Q&A

Gods of China Past and Present

Kevin McGeary talks to Xueting Christine Ni about Chinese deities

What drew you to the topic of Chinese deities? How are they unique compared to other cultures?

There are very few books in English on the subject that are accessible and at the same time provide sufficient depth. It tends to be either academic research or glib guides that merely skim the surface. Chinese spirituality is one of the best facets through which Western readers can understand China’s society. Its observation and practice have completely integrated with China’s social customs and everyday life, and are also very much linked to broader economic and political developments in history.  Chinese gods have evolved through centuries, from multiple belief systems, some indigenous like Confucian philosophy and Daoism, others foreign, such as Buddhism and even Persian religions. Not to mention the 56 officially-recognized ethnic groups in this vast country, each with their own languages, cultures and beliefs. This process is only really possible in a climate unique to China, and is one of the reasons why Chinese spirituality is so diverse. Whilst there are many unique elements, it’s by no means alien to anyone on the outside, and I do think that letting people in on this subject is a key for better understanding.

Q&A

Crime and the Chinese Dream

Joanna Chiu talks to Børge Bakken

In southern China, the rural town of Fang pulled itself out of poverty thanks to a simple scam. “Cake uncles” approached bakeries outside their hometown to deliver cakes, then faked the receipts and billed for more cakes than they actually sold.

According to Crime and the Chinese Dream, edited by a leading criminologist on China, Børge Bakken, cake uncles and other working class people have turned to illicit schemes in pursuit of the "Chinese Dream” – a modern fixation with economic success, intertwined with nationalism. The collection is a collaboration between Bakken and some of his former top doctoral students at the University of Hong Kong (HKU). (Bakken was Director of the Criminology Program at HKU from 2008 to 2013, and is currently a visiting fellow at the Department of Social and Political Change at Australian National University.) Researchers spent many months, in one case over a year, in mainland China conducting field work, immersed among the country’s most marginalized people.

Q&A

Stories of the Left-Behind

Mengyu Dong talks to Scott Tong about A Village with My Name

Part of the challenge of writing a family history is that the people in the story, or their direct descendents, might still be alive. And they may not want the story to be told. As a journalist, you don’t let a source decide what goes into your reporting. Is it more complicated when the subjects are your family?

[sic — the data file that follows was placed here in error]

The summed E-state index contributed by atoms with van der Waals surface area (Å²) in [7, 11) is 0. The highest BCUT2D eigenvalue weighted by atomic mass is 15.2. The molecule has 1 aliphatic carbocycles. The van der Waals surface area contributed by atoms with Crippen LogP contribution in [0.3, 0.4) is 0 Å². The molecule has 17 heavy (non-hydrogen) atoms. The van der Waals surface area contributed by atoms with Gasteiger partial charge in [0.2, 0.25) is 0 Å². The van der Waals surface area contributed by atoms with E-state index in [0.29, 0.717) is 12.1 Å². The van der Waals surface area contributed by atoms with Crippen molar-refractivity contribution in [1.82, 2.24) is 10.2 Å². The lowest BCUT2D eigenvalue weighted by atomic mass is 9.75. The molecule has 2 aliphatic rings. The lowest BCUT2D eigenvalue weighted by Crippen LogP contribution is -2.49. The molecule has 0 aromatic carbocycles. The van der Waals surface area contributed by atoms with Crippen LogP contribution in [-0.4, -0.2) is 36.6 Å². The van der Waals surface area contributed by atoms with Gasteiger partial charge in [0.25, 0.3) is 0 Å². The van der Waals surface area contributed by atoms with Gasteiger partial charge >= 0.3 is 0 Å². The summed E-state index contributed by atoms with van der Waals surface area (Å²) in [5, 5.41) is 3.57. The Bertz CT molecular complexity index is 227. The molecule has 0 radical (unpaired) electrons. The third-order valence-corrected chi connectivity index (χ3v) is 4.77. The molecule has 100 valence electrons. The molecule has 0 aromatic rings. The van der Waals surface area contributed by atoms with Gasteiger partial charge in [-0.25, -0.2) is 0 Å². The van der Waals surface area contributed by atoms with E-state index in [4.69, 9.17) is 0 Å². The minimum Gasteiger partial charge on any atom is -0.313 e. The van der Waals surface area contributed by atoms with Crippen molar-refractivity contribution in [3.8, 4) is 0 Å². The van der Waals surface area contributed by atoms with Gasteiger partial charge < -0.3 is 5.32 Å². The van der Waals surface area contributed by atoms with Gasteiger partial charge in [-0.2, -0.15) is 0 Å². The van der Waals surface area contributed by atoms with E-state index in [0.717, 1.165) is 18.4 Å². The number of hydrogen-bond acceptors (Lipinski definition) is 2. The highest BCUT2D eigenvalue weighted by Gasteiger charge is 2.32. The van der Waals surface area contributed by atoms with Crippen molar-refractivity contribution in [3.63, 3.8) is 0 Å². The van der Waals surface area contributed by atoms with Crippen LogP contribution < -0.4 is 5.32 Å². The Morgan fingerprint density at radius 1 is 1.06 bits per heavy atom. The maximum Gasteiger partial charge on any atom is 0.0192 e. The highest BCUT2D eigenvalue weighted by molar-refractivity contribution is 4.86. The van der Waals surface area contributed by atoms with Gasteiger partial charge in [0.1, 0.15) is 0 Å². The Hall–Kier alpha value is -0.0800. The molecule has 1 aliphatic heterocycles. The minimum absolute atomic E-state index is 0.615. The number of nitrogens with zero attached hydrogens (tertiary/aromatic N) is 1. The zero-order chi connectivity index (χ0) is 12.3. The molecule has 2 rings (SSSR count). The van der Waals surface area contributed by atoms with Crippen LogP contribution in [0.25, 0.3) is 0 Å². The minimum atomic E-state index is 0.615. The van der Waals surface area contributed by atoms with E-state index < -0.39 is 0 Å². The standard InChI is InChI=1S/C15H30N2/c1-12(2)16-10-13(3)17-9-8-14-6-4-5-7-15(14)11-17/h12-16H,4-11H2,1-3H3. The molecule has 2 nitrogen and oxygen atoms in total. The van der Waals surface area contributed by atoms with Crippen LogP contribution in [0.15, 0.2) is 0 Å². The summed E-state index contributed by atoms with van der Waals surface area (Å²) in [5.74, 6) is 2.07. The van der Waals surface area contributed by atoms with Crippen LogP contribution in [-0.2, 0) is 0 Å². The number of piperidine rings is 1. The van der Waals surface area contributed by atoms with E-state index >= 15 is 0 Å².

Yes. The part about my maternal grandfather was particularly challenging because he was a wartime collaborator and that was obviously shameful for the family. My mother didn’t remember him because they were separated when she was young. But she did remember the pain of growing up without a father. And the family never talked about him. Before I started researching for the book, all I knew was that he worked for the Wang Jingwei government in Shanghai. Then as I started to research and found more about him, things weren’t  that black and white anymore. They start to enter the grey area. You know, as a father, he was trying to put food on the table for his family. He took care of his brother’s widow and his niece. I think during wartime, people face a lot of tough choices, and can end up on the wrong side of history.

Q&A

Personal, Poetical, Political

Nick Stember asks Christopher Doyle about The Hong Kong Trilogy

Admittedly, I’m a huge fan of your work, but I wonder with something so politically charged if you feel like people expected you to be giving answers? You know, Christopher Doyle makes a big statement, like Michael Moore or someone like that.

The point is to embrace the image: whether it’s the image on has of oneself or where one hopes to arrive – as an artist, a banker, a good mother, or whatever. It’s not how society and the tabloids need to “closet” you: it’s a volition, hope, and intention to be more than you would be alone that allows a public persona to help you to hurdle through to a very free and giving space.

Q&A

Life and Love on the Factory Floor

Susan Blumberg-Kason talks to Spencer Wise about his debut novel, The Emperor of Shoes

Spencer Wise’s debut novel, The Emperor of Shoes, came out on June 5 from Hanover Square Press, an imprint of the romance publisher Harlequin. His story centers around Alex Cohen, a Jewish-American man who travels to his father’s shoe factory in Foshan, a city of seven million in the southern province of Guangdong. Alex’s father would like him to take over the family business, but instead Alex falls in love with Ivy, a factory worker and pro-democracy activist. According to his biography, Wise “comes from a long line of shoemakers dating back many generations to the shtetls in Poland.” He also spent time living in a shoe factory dormitory in southern China in preparation for writing his book.

Surprisingly, there haven’t been many books published in the US set in Guangdong. Leslie T. Chang’s Factory Girls is the only one that comes to mind. I recently asked Wise about that lacuna, as well as cultural appropriation in literature and why American men writing about China tend to shy away from romance in their books.